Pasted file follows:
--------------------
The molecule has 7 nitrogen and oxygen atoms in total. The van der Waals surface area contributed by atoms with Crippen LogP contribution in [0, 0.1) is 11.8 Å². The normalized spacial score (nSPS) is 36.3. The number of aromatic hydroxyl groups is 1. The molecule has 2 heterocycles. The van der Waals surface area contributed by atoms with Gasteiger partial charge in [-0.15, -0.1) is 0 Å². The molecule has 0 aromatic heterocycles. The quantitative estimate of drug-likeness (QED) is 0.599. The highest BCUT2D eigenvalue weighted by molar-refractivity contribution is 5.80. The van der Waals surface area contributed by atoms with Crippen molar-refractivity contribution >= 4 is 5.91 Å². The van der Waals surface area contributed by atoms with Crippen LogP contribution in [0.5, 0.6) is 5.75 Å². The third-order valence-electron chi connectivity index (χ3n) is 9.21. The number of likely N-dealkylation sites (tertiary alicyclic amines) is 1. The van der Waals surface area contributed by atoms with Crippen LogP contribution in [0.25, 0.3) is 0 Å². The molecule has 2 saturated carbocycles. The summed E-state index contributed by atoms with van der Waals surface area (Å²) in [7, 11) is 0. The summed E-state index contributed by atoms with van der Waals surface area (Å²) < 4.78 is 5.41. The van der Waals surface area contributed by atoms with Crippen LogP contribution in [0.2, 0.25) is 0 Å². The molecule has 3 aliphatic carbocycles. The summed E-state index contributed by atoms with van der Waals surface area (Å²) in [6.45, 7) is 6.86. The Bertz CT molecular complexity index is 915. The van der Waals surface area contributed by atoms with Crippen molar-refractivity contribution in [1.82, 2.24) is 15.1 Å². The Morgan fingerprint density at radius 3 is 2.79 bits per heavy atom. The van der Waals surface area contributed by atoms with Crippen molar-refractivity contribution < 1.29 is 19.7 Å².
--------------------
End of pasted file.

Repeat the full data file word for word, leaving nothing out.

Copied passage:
The molecule has 7 nitrogen and oxygen atoms in total. The van der Waals surface area contributed by atoms with Crippen LogP contribution in [0, 0.1) is 11.8 Å². The normalized spacial score (nSPS) is 36.3. The number of aromatic hydroxyl groups is 1. The molecule has 2 heterocycles. The van der Waals surface area contributed by atoms with Gasteiger partial charge in [-0.15, -0.1) is 0 Å². The molecule has 0 aromatic heterocycles. The quantitative estimate of drug-likeness (QED) is 0.599. The highest BCUT2D eigenvalue weighted by molar-refractivity contribution is 5.80. The van der Waals surface area contributed by atoms with Crippen molar-refractivity contribution >= 4 is 5.91 Å². The van der Waals surface area contributed by atoms with Crippen LogP contribution in [0.5, 0.6) is 5.75 Å². The third-order valence-electron chi connectivity index (χ3n) is 9.21. The number of likely N-dealkylation sites (tertiary alicyclic amines) is 1. The van der Waals surface area contributed by atoms with Crippen LogP contribution in [0.25, 0.3) is 0 Å². The molecule has 2 saturated carbocycles. The summed E-state index contributed by atoms with van der Waals surface area (Å²) in [7, 11) is 0. The summed E-state index contributed by atoms with van der Waals surface area (Å²) < 4.78 is 5.41. The van der Waals surface area contributed by atoms with Crippen LogP contribution in [0.2, 0.25) is 0 Å². The molecule has 3 aliphatic carbocycles. The summed E-state index contributed by atoms with van der Waals surface area (Å²) in [6.45, 7) is 6.86. The Bertz CT molecular complexity index is 915. The van der Waals surface area contributed by atoms with Crippen molar-refractivity contribution in [1.82, 2.24) is 15.1 Å². The Morgan fingerprint density at radius 3 is 2.79 bits per heavy atom. The van der Waals surface area contributed by atoms with Crippen molar-refractivity contribution < 1.29 is 19.7 Å².